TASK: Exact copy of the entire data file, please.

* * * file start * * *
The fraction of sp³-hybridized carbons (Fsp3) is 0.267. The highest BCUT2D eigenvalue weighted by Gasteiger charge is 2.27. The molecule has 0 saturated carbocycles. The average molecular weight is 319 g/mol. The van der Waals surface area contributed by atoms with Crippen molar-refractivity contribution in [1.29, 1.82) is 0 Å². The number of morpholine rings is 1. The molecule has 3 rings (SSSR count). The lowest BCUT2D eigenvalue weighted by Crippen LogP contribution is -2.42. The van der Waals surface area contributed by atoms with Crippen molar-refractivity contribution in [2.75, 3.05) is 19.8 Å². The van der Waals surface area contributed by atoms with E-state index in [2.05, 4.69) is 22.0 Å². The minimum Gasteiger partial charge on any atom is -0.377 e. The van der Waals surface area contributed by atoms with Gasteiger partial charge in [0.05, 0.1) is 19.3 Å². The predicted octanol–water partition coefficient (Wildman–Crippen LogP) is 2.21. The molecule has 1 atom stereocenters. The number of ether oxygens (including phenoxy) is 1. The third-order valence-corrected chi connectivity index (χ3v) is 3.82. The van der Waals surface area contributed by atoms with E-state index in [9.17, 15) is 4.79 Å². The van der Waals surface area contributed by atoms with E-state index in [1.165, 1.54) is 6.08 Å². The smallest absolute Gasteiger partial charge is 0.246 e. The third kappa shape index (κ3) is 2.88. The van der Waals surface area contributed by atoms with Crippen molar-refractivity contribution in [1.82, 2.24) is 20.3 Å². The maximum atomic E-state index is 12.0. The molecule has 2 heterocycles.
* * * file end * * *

The fraction of sp³-hybridized carbons (Fsp3) is 0.267. The highest BCUT2D eigenvalue weighted by Gasteiger charge is 2.27. The molecule has 0 saturated carbocycles. The average molecular weight is 319 g/mol. The van der Waals surface area contributed by atoms with Crippen molar-refractivity contribution in [1.29, 1.82) is 0 Å². The number of morpholine rings is 1. The molecule has 3 rings (SSSR count). The lowest BCUT2D eigenvalue weighted by Crippen LogP contribution is -2.42. The van der Waals surface area contributed by atoms with Crippen molar-refractivity contribution in [2.75, 3.05) is 19.8 Å². The van der Waals surface area contributed by atoms with E-state index in [2.05, 4.69) is 22.0 Å². The minimum Gasteiger partial charge on any atom is -0.377 e. The van der Waals surface area contributed by atoms with Gasteiger partial charge in [0.05, 0.1) is 19.3 Å². The predicted octanol–water partition coefficient (Wildman–Crippen LogP) is 2.21. The molecule has 1 atom stereocenters. The number of ether oxygens (including phenoxy) is 1. The third-order valence-corrected chi connectivity index (χ3v) is 3.82. The van der Waals surface area contributed by atoms with E-state index in [9.17, 15) is 4.79 Å². The van der Waals surface area contributed by atoms with E-state index in [1.165, 1.54) is 6.08 Å². The smallest absolute Gasteiger partial charge is 0.246 e. The third kappa shape index (κ3) is 2.88. The van der Waals surface area contributed by atoms with Crippen molar-refractivity contribution in [1.82, 2.24) is 20.3 Å². The maximum atomic E-state index is 12.0. The molecule has 2 heterocycles.